The first legal challenges to the ban on same-sex couples marrying in the US came in the early 1970s, without success: Minnesota Supreme Court ruled in 1971 that a ban on SSM wasn’t unconstitutional, and the U.S. Supreme Court declined to hear a case regarding SSM in 1972, “for want of a substantial federal question.” That denial blocked lower federal courts from addressing the matter of same-sex marriage for decades.
It wasn’t until 1993 that the notion of same-sex marriage was taken seriously by the courts, when a ruling from the Hawaii Supreme Court in Baehr v. Lewin suggested for the first time that refusing to allow same-sex couples to marry might be unconstitutional. The reaction to Hawaii’s ruling, rather than build momentum to allow SSM, instead resulted in a backlash in congress, who pushed through the Defence of Marriage Act, specifically prohibiting the federal government from recognising same-sex marriages.In 1998, two years after DOMA passed, Hawaii voters approved a state constitutional amendment banning SSM. Other states also introduced and passed their own amendments specifically defining marriage as a contract between a man and a woman.
In 2003, the U.S. Supreme Court struck down the last remaining anti-sodomy laws in its ruling on Lawrence v. Texas, making homosexual sex completely legal within the U.S. (previously, “homosexual contact” had been illegal in Texas, Kansas, Oklahoma, and Missouri, and nine other states had less-specific sodomy laws which were also invalidated by the ruling). Just a few months later, Massachusetts made history by becoming the first state to officially sanction same-sex marriage, based on a ruling by the Massachusetts Supreme Judicial Court in Goodridge v. Department of Public Health.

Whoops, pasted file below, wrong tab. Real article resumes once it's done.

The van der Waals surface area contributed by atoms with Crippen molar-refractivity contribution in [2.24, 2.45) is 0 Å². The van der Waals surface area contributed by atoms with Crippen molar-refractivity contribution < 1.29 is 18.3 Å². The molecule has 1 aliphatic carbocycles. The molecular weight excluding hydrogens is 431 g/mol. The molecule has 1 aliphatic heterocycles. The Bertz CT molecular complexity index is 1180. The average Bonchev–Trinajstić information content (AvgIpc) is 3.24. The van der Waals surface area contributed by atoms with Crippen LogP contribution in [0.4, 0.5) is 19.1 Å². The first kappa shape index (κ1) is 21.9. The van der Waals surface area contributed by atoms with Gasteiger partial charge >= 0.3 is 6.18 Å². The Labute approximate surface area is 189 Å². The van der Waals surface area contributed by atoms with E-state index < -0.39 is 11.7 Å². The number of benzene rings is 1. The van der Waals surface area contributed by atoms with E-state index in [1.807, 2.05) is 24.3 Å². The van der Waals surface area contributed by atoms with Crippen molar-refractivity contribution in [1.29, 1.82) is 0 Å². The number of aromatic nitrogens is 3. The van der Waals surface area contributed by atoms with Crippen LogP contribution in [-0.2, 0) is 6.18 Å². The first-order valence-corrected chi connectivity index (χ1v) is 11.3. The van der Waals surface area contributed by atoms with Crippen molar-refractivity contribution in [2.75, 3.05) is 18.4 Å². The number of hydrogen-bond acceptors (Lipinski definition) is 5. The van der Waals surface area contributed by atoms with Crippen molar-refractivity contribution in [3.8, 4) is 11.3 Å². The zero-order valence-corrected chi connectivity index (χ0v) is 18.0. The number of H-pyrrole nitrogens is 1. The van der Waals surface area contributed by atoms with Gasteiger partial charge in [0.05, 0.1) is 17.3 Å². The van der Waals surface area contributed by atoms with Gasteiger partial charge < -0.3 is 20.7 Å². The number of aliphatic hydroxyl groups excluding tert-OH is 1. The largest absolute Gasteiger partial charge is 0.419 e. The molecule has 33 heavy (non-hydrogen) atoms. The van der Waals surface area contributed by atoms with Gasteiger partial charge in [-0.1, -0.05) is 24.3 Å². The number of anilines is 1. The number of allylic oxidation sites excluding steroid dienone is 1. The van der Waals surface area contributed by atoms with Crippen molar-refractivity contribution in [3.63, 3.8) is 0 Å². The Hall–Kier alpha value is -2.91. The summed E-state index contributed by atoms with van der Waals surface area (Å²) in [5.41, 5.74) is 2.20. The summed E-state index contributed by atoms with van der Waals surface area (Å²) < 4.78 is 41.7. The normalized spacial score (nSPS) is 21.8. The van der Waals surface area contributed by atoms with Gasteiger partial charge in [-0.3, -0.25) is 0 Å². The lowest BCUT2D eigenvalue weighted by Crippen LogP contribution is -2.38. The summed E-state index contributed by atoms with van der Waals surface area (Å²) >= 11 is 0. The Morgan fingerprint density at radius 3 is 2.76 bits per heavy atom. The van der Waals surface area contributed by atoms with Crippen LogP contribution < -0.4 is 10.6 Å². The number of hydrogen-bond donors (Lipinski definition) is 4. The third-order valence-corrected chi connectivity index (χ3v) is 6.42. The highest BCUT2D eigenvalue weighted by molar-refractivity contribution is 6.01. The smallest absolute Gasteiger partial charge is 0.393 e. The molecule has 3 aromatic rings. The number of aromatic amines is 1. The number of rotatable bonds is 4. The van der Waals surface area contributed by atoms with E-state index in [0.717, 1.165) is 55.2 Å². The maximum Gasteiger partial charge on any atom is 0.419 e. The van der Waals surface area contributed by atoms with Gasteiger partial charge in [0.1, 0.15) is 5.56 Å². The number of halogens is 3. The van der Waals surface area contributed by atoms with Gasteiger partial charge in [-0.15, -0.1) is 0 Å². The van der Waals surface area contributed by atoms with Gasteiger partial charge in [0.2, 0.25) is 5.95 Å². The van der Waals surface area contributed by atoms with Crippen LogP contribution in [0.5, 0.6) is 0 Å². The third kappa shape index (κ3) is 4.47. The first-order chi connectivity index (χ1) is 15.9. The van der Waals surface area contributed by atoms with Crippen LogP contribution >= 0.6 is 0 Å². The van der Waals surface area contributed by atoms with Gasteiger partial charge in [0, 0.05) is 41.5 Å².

In February 2004, before the Massachusetts ruling could be enacted, city officials in San Francisco issued marriage licences to 4000 same-sex couples, although they were ultimately stopped by order of the California Supreme Court. These were technically the first same-sex marriage licences granted in the U.S. Clerks in Sandoval County, New Mexico; New Paltz, New York; Multnomah County, Oregon; and Asbury Park, New Jersey, also engaged in civil disobedience by issuing same-sex marriage licences for brief periods at around the same time as they were bring issued in San Francisco, although all were quickly halted by the courts and the licences were declared invalid.
In response, eleven more states — Arkansas, Georgia, Kentucky, Michigan, Mississippi, Montana, North Dakota, Ohio, Oklahoma, Oregon, and Utah — passed constitutional amendments defining marriage as solely between one man and one woman.Kansas and Texas passed similar amendments the following year; and in 2006, Alabama, Colorado, Idaho, South Carolina, South Dakota, Tennessee, Virginia, and Wisconsin adopted similar amendments. The only state in which a proposed amendment failed to win public support was Arizona. Meanwhile, in California, then Governor Arnold Schwarzenegger vetoed two pieces of legislation to legalise SSM.